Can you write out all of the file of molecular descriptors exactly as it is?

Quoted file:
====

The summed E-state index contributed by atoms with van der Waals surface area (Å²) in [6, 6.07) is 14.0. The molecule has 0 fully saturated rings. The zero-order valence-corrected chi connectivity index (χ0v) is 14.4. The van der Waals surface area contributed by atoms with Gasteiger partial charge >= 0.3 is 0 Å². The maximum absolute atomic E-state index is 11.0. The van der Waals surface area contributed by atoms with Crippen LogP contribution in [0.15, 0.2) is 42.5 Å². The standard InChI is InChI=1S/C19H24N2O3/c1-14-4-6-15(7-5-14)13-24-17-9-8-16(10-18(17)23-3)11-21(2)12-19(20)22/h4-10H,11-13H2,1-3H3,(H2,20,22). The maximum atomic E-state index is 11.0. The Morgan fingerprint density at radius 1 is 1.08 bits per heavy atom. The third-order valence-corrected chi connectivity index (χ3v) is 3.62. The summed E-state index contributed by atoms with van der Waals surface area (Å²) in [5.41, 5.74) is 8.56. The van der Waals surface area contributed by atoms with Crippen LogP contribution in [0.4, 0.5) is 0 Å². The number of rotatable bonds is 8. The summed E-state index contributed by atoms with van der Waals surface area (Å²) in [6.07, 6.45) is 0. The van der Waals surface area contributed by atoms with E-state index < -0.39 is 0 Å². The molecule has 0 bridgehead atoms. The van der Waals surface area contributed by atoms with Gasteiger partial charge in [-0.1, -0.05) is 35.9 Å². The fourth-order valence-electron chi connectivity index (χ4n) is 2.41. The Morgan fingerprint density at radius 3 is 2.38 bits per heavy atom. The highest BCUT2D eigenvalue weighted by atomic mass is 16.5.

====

The summed E-state index contributed by atoms with van der Waals surface area (Å²) in [6, 6.07) is 14.0. The molecule has 0 fully saturated rings. The zero-order valence-corrected chi connectivity index (χ0v) is 14.4. The van der Waals surface area contributed by atoms with Gasteiger partial charge >= 0.3 is 0 Å². The maximum absolute atomic E-state index is 11.0. The van der Waals surface area contributed by atoms with Crippen LogP contribution in [0.15, 0.2) is 42.5 Å². The standard InChI is InChI=1S/C19H24N2O3/c1-14-4-6-15(7-5-14)13-24-17-9-8-16(10-18(17)23-3)11-21(2)12-19(20)22/h4-10H,11-13H2,1-3H3,(H2,20,22). The maximum atomic E-state index is 11.0. The Morgan fingerprint density at radius 1 is 1.08 bits per heavy atom. The third-order valence-corrected chi connectivity index (χ3v) is 3.62. The summed E-state index contributed by atoms with van der Waals surface area (Å²) in [5.41, 5.74) is 8.56. The van der Waals surface area contributed by atoms with Crippen LogP contribution in [0.4, 0.5) is 0 Å². The number of rotatable bonds is 8. The summed E-state index contributed by atoms with van der Waals surface area (Å²) in [6.07, 6.45) is 0. The van der Waals surface area contributed by atoms with E-state index < -0.39 is 0 Å². The molecule has 0 bridgehead atoms. The van der Waals surface area contributed by atoms with Gasteiger partial charge in [-0.1, -0.05) is 35.9 Å². The fourth-order valence-electron chi connectivity index (χ4n) is 2.41. The Morgan fingerprint density at radius 3 is 2.38 bits per heavy atom. The highest BCUT2D eigenvalue weighted by atomic mass is 16.5.